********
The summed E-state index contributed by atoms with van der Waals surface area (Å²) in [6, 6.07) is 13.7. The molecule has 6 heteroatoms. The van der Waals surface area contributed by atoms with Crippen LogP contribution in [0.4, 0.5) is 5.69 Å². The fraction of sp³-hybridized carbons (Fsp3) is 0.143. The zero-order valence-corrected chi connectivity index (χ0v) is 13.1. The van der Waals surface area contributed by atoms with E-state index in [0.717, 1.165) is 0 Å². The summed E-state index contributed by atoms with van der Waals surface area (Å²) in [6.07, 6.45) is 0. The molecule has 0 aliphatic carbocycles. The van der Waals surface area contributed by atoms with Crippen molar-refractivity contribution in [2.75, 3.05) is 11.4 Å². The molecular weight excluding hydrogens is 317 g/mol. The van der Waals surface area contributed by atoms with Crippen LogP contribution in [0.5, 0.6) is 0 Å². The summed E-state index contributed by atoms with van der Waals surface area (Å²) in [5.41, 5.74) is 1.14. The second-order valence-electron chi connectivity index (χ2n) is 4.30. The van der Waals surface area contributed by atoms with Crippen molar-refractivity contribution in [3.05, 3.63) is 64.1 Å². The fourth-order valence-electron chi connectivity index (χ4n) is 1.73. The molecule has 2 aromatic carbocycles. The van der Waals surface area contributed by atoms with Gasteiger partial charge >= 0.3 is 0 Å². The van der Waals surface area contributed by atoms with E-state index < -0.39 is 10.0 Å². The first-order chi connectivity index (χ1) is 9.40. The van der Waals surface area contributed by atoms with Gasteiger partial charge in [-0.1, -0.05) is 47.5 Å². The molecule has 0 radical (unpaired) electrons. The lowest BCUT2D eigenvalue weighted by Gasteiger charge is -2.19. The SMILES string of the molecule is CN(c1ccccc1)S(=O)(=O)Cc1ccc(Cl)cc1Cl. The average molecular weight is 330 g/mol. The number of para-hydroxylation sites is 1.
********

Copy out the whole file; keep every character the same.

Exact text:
The summed E-state index contributed by atoms with van der Waals surface area (Å²) in [6, 6.07) is 13.7. The molecule has 6 heteroatoms. The van der Waals surface area contributed by atoms with Crippen LogP contribution in [0.4, 0.5) is 5.69 Å². The fraction of sp³-hybridized carbons (Fsp3) is 0.143. The zero-order valence-corrected chi connectivity index (χ0v) is 13.1. The van der Waals surface area contributed by atoms with E-state index in [0.717, 1.165) is 0 Å². The summed E-state index contributed by atoms with van der Waals surface area (Å²) in [6.07, 6.45) is 0. The molecule has 0 aliphatic carbocycles. The van der Waals surface area contributed by atoms with Crippen molar-refractivity contribution in [2.75, 3.05) is 11.4 Å². The molecular weight excluding hydrogens is 317 g/mol. The van der Waals surface area contributed by atoms with Crippen LogP contribution in [0.5, 0.6) is 0 Å². The summed E-state index contributed by atoms with van der Waals surface area (Å²) in [5.41, 5.74) is 1.14. The second-order valence-electron chi connectivity index (χ2n) is 4.30. The van der Waals surface area contributed by atoms with Crippen molar-refractivity contribution in [3.05, 3.63) is 64.1 Å². The fourth-order valence-electron chi connectivity index (χ4n) is 1.73. The molecule has 2 aromatic carbocycles. The van der Waals surface area contributed by atoms with Gasteiger partial charge >= 0.3 is 0 Å². The van der Waals surface area contributed by atoms with E-state index < -0.39 is 10.0 Å². The first-order chi connectivity index (χ1) is 9.40. The van der Waals surface area contributed by atoms with Gasteiger partial charge in [-0.1, -0.05) is 47.5 Å². The molecule has 0 radical (unpaired) electrons. The lowest BCUT2D eigenvalue weighted by Gasteiger charge is -2.19. The SMILES string of the molecule is CN(c1ccccc1)S(=O)(=O)Cc1ccc(Cl)cc1Cl. The average molecular weight is 330 g/mol. The number of para-hydroxylation sites is 1.